Now lets set all these arguments aside and think for a minute . . .
If you [non-Christian/non-theist] are right, then I’ve wasted my life and you haven’t. You’ve been free of religious dogma, religious moral restraints, and that nagging guilt of always fearing a God, etc. etc. Neither of us is going to heaven, neither of us are going to hell. However, if I [Christian theist] am right, then I’ve rightly used my life and you’ve misused yours. I’m going to heaven and you are going to hell. It seems that there is much more at stake so that Christianity is the reasonable choice. You have everything to gain, comparatively little to lose, and the threat of hell is neatly avoided. If I’m wrong, well I haven’t lost nearly as much as if you’re right
Fortunately, the scenario given above is not Pascal’s wager, though it does come close. Everything after the first line is about right. Pascal’s “Natural Theology” includes the Wager after considerable argumentation and debate about evidences for God’s existence. He presumed to carry his own respective burden of a proof, offered evidences in favor of God’s existence, addressed arguments against God. And then returned to the Wager to cover all his bases. Namely, he showed how reasonable people can still make a decision whenever they face a cognitive crossroads, an inconclusive truth.
Even still, to some people the wager I gave above sounds reasonable enough right? Wrong. If it were 99.9999% likely that God does not exist, an almost certain gain of one mortal life (the atheist bet) can be a better bet than that 1% chance of Immortal life (the Theist bet). The same works in the negative. A 0.0001% chance of hell might be, for all our judgment abilities, a safer risk than a 99.9999% chance of a wasted earthly life. Put in more humble terms, I can have one cupcake now–with 99.9999% likelihood. Or if I devote myself to good dieting, self-control, exercise, humility, and integrity, all by faith in the name of Jerry, then there is a 0.0001% chance I might get to inherit Jerry’s Cupcake factory at the end of my life. It will be in my family’s name for future generations. Frankly, if those were my options then just give me my cupcake.
To properly employ Pascal’s wager, the precondition for the wager is that the evidence is roughly equal on both sides–for and against God’s existence. If the evidence were 50/50, Pascal’s wager justify’s theism in the face of agnosticism or atheism given a cursory cost/benefits analysis. And it also works if the evidence heavily favors theism but is still inconclusive, say, it’s 90% likely that theism is true but that blasted Problem of Evil just won’t settle down and submit.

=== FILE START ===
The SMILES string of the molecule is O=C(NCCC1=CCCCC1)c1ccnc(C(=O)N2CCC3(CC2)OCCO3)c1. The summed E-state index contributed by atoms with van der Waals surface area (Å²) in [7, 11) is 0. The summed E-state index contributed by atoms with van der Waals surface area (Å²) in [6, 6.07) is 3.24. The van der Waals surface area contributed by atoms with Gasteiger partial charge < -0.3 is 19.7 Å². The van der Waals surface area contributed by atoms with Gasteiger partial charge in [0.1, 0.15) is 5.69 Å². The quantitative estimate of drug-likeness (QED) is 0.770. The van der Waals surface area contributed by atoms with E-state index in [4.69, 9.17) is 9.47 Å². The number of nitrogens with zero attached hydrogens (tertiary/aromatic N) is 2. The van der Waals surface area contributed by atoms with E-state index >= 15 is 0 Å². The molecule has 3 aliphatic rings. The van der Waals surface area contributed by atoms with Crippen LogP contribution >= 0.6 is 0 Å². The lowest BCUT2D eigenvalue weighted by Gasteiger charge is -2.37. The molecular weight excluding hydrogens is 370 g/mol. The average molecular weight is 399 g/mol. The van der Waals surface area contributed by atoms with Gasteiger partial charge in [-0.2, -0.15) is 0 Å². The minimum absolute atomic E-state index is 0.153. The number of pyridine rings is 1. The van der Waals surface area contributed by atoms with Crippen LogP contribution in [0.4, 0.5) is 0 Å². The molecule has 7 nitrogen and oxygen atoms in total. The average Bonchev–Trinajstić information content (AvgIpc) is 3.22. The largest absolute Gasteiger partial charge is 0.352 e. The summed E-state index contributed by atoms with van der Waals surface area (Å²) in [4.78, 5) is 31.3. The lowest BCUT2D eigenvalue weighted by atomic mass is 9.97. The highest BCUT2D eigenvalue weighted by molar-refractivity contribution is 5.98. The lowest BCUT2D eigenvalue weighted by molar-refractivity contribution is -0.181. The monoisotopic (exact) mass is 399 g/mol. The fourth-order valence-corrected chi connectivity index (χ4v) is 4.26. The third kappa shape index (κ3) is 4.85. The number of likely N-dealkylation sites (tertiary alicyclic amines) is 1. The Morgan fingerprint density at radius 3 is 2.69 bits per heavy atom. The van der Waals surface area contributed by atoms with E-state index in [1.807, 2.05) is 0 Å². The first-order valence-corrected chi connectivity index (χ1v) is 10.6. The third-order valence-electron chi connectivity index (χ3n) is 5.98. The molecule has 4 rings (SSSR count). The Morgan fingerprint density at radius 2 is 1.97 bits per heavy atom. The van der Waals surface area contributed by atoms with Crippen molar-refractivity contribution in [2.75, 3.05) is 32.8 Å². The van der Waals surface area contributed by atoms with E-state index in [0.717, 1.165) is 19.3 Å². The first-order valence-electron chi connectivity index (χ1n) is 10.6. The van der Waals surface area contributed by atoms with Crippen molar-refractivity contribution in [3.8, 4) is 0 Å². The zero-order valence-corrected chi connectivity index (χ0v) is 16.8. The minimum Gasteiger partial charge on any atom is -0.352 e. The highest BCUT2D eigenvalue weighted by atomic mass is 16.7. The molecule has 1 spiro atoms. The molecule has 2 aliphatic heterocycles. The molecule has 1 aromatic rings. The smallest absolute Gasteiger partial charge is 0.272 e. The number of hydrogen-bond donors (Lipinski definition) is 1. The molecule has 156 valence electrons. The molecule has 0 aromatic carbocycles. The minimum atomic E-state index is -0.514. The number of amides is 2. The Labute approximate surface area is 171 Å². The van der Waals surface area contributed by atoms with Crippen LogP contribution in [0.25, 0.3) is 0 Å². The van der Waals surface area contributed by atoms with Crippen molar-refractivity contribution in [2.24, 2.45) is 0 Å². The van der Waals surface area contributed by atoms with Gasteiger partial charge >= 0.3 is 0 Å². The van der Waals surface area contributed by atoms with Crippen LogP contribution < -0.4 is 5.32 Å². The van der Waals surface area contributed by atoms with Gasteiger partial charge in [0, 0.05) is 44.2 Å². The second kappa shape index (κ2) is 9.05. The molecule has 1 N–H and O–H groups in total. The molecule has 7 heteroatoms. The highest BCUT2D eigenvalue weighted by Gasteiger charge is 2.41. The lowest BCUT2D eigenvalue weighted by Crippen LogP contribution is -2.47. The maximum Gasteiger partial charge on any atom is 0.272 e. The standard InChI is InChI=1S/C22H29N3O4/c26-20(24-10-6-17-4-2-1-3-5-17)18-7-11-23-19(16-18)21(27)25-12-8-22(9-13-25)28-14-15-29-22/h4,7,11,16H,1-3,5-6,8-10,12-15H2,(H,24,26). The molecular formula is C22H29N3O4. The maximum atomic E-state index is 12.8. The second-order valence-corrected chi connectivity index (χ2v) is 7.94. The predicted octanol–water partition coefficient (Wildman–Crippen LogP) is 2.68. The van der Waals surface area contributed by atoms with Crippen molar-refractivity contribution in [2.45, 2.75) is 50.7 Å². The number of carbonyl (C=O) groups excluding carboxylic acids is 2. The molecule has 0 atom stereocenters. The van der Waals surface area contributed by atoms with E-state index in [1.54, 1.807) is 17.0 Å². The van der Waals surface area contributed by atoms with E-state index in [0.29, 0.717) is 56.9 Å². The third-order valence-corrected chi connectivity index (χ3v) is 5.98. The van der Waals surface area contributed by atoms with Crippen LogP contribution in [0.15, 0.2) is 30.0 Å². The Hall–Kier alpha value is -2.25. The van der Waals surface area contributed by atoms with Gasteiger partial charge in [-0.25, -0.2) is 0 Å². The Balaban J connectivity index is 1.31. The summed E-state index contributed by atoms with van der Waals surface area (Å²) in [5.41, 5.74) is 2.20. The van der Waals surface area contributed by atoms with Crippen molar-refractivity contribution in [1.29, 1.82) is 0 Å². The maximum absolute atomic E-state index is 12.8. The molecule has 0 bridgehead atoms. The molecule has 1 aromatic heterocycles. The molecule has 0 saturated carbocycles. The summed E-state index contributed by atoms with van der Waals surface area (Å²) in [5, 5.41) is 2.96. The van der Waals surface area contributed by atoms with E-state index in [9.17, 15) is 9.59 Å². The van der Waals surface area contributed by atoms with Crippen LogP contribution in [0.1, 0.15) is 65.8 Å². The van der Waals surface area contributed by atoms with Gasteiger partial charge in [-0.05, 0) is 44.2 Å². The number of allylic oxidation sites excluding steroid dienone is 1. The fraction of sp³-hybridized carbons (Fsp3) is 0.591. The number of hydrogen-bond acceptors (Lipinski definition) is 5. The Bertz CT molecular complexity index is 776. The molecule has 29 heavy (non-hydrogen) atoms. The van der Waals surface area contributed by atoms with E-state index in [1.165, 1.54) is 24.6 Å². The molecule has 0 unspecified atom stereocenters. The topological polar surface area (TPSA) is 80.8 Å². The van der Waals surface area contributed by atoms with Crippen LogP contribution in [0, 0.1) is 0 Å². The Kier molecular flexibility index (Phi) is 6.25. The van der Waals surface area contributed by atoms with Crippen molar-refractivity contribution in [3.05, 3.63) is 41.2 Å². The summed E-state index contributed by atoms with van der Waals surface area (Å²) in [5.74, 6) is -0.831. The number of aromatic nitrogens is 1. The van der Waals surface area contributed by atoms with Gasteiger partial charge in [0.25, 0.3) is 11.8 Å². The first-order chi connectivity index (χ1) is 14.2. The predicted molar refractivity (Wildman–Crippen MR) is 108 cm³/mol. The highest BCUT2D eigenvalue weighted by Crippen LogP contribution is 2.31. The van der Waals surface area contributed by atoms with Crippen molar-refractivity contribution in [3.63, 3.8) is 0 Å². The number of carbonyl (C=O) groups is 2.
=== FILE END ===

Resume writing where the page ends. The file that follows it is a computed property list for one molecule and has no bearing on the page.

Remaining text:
Anytime people use Pascal’s wager when they have not shown strong evidence either way–that is not really Pascal’s wager but a bastardization of it to exempt people of their respective burden of proof, or short-cut through the duty of clear and reasonable thinking. That’s intellectually dishonest and an embarrassment to Pascal.
In term’s of Casino or Card games, Pascal’s wager is like “Evens/Odds”–if the card is Odd you win, no-God exists; if they’re Even then I win–God exists.
Because our knowledge is partial and the evidence is incomplete we can come to crossroads where both routes look equally tempting to our reasoned judgments. Supposing that both possibilities are equally live: God exist/Evens or No God Exists/Odds–we might still have to make a choice as to whether we’ll believe in God or not. If we refrain from belief, we’re still non-believers ans so we’ve made a choice. In that case, Evens/God exists makes the most sense. Just speaking pragmatically that option is solid.
It might be objected that we can’t just “choose” to believe what we don’t think is true. Correct, we can’t. But if we are truly reasonable people and we are trying to follow the evidence, then we do come crossroads where the “truth” is inconclusive, we don’t know. In those cases I know from experience that we can give a friend the benefit of the doubt, we can suppose that X is true, or we can have “faith” that Z is right.
But the trick is, we are rarely that reasoned and rational. To even be able to choose what to believe in a 50/50 probability case, we have to be willing to be wrong, we have to have the courage of conviction, and we have to be intellectually honest with ourselves about the REAL reasons for our belief or disbelief.